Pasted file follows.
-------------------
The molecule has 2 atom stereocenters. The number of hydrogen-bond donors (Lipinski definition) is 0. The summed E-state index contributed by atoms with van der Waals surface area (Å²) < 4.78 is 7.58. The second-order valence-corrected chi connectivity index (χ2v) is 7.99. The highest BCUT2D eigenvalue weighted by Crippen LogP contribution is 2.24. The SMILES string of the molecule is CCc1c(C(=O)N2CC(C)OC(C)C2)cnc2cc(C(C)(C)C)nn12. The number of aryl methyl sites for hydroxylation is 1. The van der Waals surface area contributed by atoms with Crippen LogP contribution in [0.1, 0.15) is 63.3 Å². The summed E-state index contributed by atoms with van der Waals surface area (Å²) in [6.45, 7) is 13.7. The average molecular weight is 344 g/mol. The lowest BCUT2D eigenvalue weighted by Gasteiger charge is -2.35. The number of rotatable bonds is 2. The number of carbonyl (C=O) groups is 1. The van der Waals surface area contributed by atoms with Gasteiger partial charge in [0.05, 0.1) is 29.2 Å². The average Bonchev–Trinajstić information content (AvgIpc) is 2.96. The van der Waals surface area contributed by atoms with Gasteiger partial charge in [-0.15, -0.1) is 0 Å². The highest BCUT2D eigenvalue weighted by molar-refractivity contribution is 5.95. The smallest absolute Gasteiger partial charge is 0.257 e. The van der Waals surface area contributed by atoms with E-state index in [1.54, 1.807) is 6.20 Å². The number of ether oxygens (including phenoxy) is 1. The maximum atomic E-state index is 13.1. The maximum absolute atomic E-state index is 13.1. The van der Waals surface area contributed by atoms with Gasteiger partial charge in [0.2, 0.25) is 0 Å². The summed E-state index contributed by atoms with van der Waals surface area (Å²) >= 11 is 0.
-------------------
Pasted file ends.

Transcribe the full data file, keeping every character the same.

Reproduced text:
The molecule has 2 atom stereocenters. The number of hydrogen-bond donors (Lipinski definition) is 0. The summed E-state index contributed by atoms with van der Waals surface area (Å²) < 4.78 is 7.58. The second-order valence-corrected chi connectivity index (χ2v) is 7.99. The highest BCUT2D eigenvalue weighted by Crippen LogP contribution is 2.24. The SMILES string of the molecule is CCc1c(C(=O)N2CC(C)OC(C)C2)cnc2cc(C(C)(C)C)nn12. The number of aryl methyl sites for hydroxylation is 1. The van der Waals surface area contributed by atoms with Crippen LogP contribution in [0.1, 0.15) is 63.3 Å². The summed E-state index contributed by atoms with van der Waals surface area (Å²) in [6.45, 7) is 13.7. The average molecular weight is 344 g/mol. The lowest BCUT2D eigenvalue weighted by Gasteiger charge is -2.35. The number of rotatable bonds is 2. The number of carbonyl (C=O) groups is 1. The van der Waals surface area contributed by atoms with Gasteiger partial charge in [0.05, 0.1) is 29.2 Å². The average Bonchev–Trinajstić information content (AvgIpc) is 2.96. The van der Waals surface area contributed by atoms with Gasteiger partial charge in [-0.15, -0.1) is 0 Å². The highest BCUT2D eigenvalue weighted by molar-refractivity contribution is 5.95. The smallest absolute Gasteiger partial charge is 0.257 e. The van der Waals surface area contributed by atoms with E-state index in [1.54, 1.807) is 6.20 Å². The number of ether oxygens (including phenoxy) is 1. The maximum atomic E-state index is 13.1. The maximum absolute atomic E-state index is 13.1. The van der Waals surface area contributed by atoms with Gasteiger partial charge in [0.2, 0.25) is 0 Å². The summed E-state index contributed by atoms with van der Waals surface area (Å²) >= 11 is 0.